Earlier this year our company selected Hubspot Enterprise as the platform to consolidate our content publishing, inbound marketing, CRM and sales systems. We’re very happy with the decision and in recent months have begun deeper integrations with legacy systems in preparation for more consolidation and retirement. Upon leveraging the workflows and webhooks, however, we recently discovered issues with duplicate entries in legacy database and our telesales team manually de-duplicating records.
The instinctual reaction was that something was wrong with the web forms, and we needed to prevent users from double-clicking on submit buttons. Upon further research, however, we discovered Hubspot was resubmitting webhooks using an exponential backoff causing the duplicate entries. One of our engineers stumbled upon this forum discussion that eluded to the problem; the webhooks have a short timeout and if your service exceeds it, it considers the attempt a failure and retries using exponential backoff.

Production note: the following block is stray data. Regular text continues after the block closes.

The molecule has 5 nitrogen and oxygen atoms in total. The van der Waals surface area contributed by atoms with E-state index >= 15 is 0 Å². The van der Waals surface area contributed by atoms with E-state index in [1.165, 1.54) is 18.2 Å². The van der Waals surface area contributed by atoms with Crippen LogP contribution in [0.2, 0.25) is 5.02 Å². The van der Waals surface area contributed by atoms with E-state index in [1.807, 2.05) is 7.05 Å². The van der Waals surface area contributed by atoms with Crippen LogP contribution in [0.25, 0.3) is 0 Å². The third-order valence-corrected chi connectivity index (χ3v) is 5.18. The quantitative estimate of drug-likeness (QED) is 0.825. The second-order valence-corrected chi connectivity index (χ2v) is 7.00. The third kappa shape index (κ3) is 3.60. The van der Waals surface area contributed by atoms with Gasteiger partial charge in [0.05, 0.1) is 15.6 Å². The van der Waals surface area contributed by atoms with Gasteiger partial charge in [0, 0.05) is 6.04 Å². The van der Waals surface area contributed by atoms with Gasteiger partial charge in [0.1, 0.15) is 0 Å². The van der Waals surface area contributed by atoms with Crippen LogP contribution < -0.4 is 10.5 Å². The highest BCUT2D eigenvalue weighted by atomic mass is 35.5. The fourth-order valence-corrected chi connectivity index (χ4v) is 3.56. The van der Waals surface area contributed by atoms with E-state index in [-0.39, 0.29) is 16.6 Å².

We’d already built a microservice “proxy” to Hubspot that brokers API and webhook interactions between our other systems, but the interactions were for the most part, synchronous, given the legacy apps were .NET and PHP apps with SQL Server and MySQL backends respectively. We had to wait for the response of these apps before logging the attempt in Elasticsearch, our new central store for analytics and real-time monitoring. Unfortunately some of those requests may exceed the 2-second timeout with geo queries, thus causing the duplicate data.
Using Google PubSub and Cloud Functions To Go Async
To solve the issue, we decided to break up the synchronous, serial operations into asynchronous operations. The “proxy” would merely accept the webhooks from Hubspot and immediately publish a message to a PubSub topic. A cloud function with topic A as a trigger, would then make the request to the legacy API and await a response. This function would then publish the response to another PubSub topic. Another cloud function with topic B as trigger, would proceed to store the data in Elasticsearch.
I’m pleased to share that the revised design worked great, eliminated the risk of timeout (provided publishing to PubSub doesn’t encounter issues), and prepared the system for scaling in the future. Better yet, our telesales team no longer has to manually de-duplicate records and we’ve reduced strain on Hubspot’s systems (hopefully so they can send us many more leads).